Just to harp on something completely different, did anyone else see the play where Alston passed into Yao (funny that he is the only PG who can), Yao passed back out, slid to the middle to repost while the ball went into the hands of Head. Then Yao slid all the way to the other block, and called for the ball to swing so he could get it in the post again. Bear in mind RAHsheed had four fouls at this point. So instead of swing the ball around and eventually get it back to Yao, Head drives into the paint and is called for a charge. Can we all vomit please?

    Thanks for the work, as always.

  6. Shawn Says:

    calyp, this is a Yao fan club, everyone will be a little biased regarding Yao, but throughout the years, Yao has proven to be the most consistent player on the team. Rafer is way too inconsistent, when he’s out on the court the rocket’s are basically playing 4v5, Rafer’s horribad shooting percentage basically offset’s Yao’s brilliance when Yao gets doubled and dishes it out, oh did I mention Rafer has no D? the same can be said to Hayes, he’s an undersized forward that gives you 4 points a night, that’s a real threat! Rockets need a shake up from top to bottom, starting with dealing Idle-man and Rafer Alston. McGrady is also a good trade bait, I would’ve pushed for a McGrady-Bryant trade, but looking at how well the Lakers are playing I think we missed the opportunity.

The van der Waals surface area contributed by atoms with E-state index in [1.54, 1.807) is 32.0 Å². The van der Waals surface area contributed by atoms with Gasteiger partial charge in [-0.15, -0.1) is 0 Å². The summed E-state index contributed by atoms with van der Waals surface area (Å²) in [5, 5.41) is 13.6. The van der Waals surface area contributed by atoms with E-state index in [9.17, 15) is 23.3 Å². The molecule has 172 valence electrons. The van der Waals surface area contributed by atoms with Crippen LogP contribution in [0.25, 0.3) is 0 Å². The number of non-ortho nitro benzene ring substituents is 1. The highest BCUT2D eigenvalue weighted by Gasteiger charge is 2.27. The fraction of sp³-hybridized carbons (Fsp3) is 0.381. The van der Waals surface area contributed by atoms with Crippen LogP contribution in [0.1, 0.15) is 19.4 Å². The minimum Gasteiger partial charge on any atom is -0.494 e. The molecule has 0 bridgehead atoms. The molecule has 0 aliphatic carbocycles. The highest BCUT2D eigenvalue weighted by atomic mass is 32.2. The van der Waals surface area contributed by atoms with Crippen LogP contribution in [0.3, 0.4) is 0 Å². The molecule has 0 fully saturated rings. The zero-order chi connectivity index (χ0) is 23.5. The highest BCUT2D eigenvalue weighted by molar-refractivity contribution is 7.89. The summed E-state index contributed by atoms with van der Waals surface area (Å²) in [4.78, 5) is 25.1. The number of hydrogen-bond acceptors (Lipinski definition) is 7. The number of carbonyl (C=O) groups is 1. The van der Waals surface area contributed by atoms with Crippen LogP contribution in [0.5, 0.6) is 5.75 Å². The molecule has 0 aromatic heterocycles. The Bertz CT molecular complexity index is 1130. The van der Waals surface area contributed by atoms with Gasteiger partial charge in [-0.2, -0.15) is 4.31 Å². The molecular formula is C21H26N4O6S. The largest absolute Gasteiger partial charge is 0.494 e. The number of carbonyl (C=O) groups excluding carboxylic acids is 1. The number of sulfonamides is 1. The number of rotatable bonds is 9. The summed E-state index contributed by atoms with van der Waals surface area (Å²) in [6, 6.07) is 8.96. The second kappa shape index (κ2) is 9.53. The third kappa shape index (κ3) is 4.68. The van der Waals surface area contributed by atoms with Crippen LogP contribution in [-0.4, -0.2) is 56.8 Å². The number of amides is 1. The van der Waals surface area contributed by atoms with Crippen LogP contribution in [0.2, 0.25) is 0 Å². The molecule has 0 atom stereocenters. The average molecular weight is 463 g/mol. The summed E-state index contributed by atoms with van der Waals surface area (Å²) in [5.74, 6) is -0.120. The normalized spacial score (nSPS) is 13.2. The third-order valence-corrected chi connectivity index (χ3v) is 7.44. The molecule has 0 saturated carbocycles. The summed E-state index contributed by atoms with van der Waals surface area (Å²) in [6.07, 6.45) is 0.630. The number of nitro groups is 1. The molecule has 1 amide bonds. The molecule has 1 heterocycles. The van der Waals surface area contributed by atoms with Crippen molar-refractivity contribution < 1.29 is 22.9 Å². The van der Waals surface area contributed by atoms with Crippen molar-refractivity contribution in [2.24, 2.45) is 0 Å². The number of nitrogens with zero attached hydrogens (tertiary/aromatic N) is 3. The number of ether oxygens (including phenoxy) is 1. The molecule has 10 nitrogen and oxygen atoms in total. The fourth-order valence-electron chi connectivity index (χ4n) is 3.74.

Yao’s one handed ferocious dunk was pure pwnage, I don’t want to hear anyone talking about soft Yao is, Yao has a shooting touch that’s never before seen from a center, he can play well into his late 30’s if he wanted to.
    A win is a win, I don’t care how they eek it out, I’m a Yao homer, if I see Yao with 20+ points and a W, it’s a good night.

  7. calyp Says:

    ughhh i think John u r the one who always said the rafer alston for mike james trade was a bad trade so who is fixing on who? james is no PG but rafer is, and the truth is the rox need a PG to run the offense more than a streaky shooter. could we get a better PG than rafer, let’s hope so but for now he is it.

    I still say it was a bad trade, but Mike James was not traded to be the starting point guard. The rockets already had one. His name was Bob Sura. Even back then, James was not expected to be the starting point guard. We missed James after he was traded because the team couldn’t score.

    For the umpteenth time, James has always been expected to be more of a scorer than a PG. people get confused that because he’s short, he should be a PG.